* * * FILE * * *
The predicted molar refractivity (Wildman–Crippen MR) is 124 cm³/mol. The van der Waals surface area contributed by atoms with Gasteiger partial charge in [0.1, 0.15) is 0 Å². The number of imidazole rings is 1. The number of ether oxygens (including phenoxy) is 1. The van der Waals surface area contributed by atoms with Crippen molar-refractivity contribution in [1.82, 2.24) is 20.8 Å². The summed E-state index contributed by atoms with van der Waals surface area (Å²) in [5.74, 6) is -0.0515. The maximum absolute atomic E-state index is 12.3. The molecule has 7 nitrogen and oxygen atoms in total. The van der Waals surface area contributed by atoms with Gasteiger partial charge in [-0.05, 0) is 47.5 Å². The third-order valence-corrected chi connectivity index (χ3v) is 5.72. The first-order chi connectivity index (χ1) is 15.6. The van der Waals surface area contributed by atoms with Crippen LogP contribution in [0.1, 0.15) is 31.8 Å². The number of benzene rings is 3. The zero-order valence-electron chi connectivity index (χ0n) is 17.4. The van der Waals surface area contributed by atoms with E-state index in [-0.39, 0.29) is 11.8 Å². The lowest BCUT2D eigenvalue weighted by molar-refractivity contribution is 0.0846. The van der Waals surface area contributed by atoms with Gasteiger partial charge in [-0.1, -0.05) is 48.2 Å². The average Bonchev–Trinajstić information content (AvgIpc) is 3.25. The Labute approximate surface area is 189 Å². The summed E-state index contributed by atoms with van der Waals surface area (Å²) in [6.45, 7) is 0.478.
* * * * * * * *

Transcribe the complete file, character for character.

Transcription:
The predicted molar refractivity (Wildman–Crippen MR) is 124 cm³/mol. The van der Waals surface area contributed by atoms with Gasteiger partial charge in [0.1, 0.15) is 0 Å². The number of imidazole rings is 1. The number of ether oxygens (including phenoxy) is 1. The van der Waals surface area contributed by atoms with Crippen molar-refractivity contribution in [1.82, 2.24) is 20.8 Å². The summed E-state index contributed by atoms with van der Waals surface area (Å²) in [5.74, 6) is -0.0515. The maximum absolute atomic E-state index is 12.3. The molecule has 7 nitrogen and oxygen atoms in total. The van der Waals surface area contributed by atoms with Gasteiger partial charge in [-0.05, 0) is 47.5 Å². The third-order valence-corrected chi connectivity index (χ3v) is 5.72. The first-order chi connectivity index (χ1) is 15.6. The van der Waals surface area contributed by atoms with Crippen LogP contribution in [0.1, 0.15) is 31.8 Å². The number of benzene rings is 3. The zero-order valence-electron chi connectivity index (χ0n) is 17.4. The van der Waals surface area contributed by atoms with E-state index in [-0.39, 0.29) is 11.8 Å². The lowest BCUT2D eigenvalue weighted by molar-refractivity contribution is 0.0846. The van der Waals surface area contributed by atoms with Gasteiger partial charge in [-0.1, -0.05) is 48.2 Å². The average Bonchev–Trinajstić information content (AvgIpc) is 3.25. The Labute approximate surface area is 189 Å². The summed E-state index contributed by atoms with van der Waals surface area (Å²) in [6.45, 7) is 0.478.